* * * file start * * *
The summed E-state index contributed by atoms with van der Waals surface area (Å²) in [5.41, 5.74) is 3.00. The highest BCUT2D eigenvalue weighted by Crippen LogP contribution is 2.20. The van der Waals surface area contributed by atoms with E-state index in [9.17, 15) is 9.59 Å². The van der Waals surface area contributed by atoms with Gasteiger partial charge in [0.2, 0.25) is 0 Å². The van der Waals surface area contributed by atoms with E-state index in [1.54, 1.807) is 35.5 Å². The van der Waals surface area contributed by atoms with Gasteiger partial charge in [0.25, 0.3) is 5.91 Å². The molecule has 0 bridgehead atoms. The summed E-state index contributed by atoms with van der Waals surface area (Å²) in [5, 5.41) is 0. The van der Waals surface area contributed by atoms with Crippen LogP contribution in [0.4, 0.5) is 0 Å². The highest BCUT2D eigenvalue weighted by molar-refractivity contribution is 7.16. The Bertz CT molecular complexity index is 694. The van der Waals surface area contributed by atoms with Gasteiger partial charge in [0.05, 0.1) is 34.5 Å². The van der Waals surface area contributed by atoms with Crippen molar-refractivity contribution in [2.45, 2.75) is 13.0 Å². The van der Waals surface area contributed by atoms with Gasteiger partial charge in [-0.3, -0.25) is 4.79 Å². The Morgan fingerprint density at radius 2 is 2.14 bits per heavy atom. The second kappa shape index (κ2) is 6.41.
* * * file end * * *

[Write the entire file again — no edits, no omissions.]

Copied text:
The summed E-state index contributed by atoms with van der Waals surface area (Å²) in [5.41, 5.74) is 3.00. The highest BCUT2D eigenvalue weighted by Crippen LogP contribution is 2.20. The van der Waals surface area contributed by atoms with E-state index in [9.17, 15) is 9.59 Å². The van der Waals surface area contributed by atoms with Gasteiger partial charge in [0.2, 0.25) is 0 Å². The van der Waals surface area contributed by atoms with E-state index in [1.54, 1.807) is 35.5 Å². The van der Waals surface area contributed by atoms with Gasteiger partial charge in [0.25, 0.3) is 5.91 Å². The molecule has 0 bridgehead atoms. The summed E-state index contributed by atoms with van der Waals surface area (Å²) in [5, 5.41) is 0. The van der Waals surface area contributed by atoms with Crippen LogP contribution in [0.4, 0.5) is 0 Å². The highest BCUT2D eigenvalue weighted by molar-refractivity contribution is 7.16. The Bertz CT molecular complexity index is 694. The van der Waals surface area contributed by atoms with Gasteiger partial charge in [0.05, 0.1) is 34.5 Å². The van der Waals surface area contributed by atoms with Crippen molar-refractivity contribution in [2.45, 2.75) is 13.0 Å². The van der Waals surface area contributed by atoms with Gasteiger partial charge in [-0.3, -0.25) is 4.79 Å². The Morgan fingerprint density at radius 2 is 2.14 bits per heavy atom. The second kappa shape index (κ2) is 6.41.